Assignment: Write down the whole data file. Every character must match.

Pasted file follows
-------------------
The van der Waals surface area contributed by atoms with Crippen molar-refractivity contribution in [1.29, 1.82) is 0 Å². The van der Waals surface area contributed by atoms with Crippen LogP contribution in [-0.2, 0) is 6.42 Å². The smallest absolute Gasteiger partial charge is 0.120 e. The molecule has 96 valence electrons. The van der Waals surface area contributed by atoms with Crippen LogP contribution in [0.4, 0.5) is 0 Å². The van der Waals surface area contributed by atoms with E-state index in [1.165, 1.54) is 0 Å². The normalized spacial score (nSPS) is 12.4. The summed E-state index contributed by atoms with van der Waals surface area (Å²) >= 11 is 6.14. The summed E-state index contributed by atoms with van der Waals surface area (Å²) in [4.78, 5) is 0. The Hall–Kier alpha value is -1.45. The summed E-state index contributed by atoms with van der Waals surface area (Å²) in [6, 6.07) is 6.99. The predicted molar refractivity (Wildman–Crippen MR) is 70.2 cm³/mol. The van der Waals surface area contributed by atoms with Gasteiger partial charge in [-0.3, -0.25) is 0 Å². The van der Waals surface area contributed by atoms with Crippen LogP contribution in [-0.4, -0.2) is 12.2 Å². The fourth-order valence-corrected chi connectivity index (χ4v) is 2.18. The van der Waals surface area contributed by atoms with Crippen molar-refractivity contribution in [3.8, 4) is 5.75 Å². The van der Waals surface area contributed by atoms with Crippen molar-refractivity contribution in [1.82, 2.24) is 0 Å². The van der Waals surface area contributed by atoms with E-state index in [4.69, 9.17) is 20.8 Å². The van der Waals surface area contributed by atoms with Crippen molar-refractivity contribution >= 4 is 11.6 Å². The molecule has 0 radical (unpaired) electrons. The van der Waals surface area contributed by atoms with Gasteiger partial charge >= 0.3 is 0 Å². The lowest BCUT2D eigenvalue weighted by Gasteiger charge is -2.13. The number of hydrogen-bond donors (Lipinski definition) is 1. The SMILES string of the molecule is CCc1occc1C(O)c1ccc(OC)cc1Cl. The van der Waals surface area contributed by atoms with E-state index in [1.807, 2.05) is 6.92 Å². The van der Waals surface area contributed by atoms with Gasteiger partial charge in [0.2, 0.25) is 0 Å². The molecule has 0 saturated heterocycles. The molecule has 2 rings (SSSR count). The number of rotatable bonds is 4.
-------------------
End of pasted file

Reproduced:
The van der Waals surface area contributed by atoms with Crippen molar-refractivity contribution in [1.29, 1.82) is 0 Å². The van der Waals surface area contributed by atoms with Crippen LogP contribution in [-0.2, 0) is 6.42 Å². The smallest absolute Gasteiger partial charge is 0.120 e. The molecule has 96 valence electrons. The van der Waals surface area contributed by atoms with Crippen LogP contribution in [0.4, 0.5) is 0 Å². The van der Waals surface area contributed by atoms with E-state index in [1.165, 1.54) is 0 Å². The normalized spacial score (nSPS) is 12.4. The summed E-state index contributed by atoms with van der Waals surface area (Å²) >= 11 is 6.14. The summed E-state index contributed by atoms with van der Waals surface area (Å²) in [4.78, 5) is 0. The Hall–Kier alpha value is -1.45. The summed E-state index contributed by atoms with van der Waals surface area (Å²) in [6, 6.07) is 6.99. The predicted molar refractivity (Wildman–Crippen MR) is 70.2 cm³/mol. The van der Waals surface area contributed by atoms with Gasteiger partial charge in [-0.3, -0.25) is 0 Å². The van der Waals surface area contributed by atoms with Crippen LogP contribution in [-0.4, -0.2) is 12.2 Å². The fourth-order valence-corrected chi connectivity index (χ4v) is 2.18. The van der Waals surface area contributed by atoms with Crippen molar-refractivity contribution in [3.8, 4) is 5.75 Å². The van der Waals surface area contributed by atoms with Crippen molar-refractivity contribution in [1.82, 2.24) is 0 Å². The van der Waals surface area contributed by atoms with E-state index in [4.69, 9.17) is 20.8 Å². The van der Waals surface area contributed by atoms with Crippen molar-refractivity contribution >= 4 is 11.6 Å². The molecule has 0 radical (unpaired) electrons. The van der Waals surface area contributed by atoms with Gasteiger partial charge >= 0.3 is 0 Å². The lowest BCUT2D eigenvalue weighted by Gasteiger charge is -2.13. The number of hydrogen-bond donors (Lipinski definition) is 1. The SMILES string of the molecule is CCc1occc1C(O)c1ccc(OC)cc1Cl. The van der Waals surface area contributed by atoms with E-state index in [1.807, 2.05) is 6.92 Å². The van der Waals surface area contributed by atoms with Gasteiger partial charge in [0.2, 0.25) is 0 Å². The molecule has 0 saturated heterocycles. The molecule has 2 rings (SSSR count). The number of rotatable bonds is 4.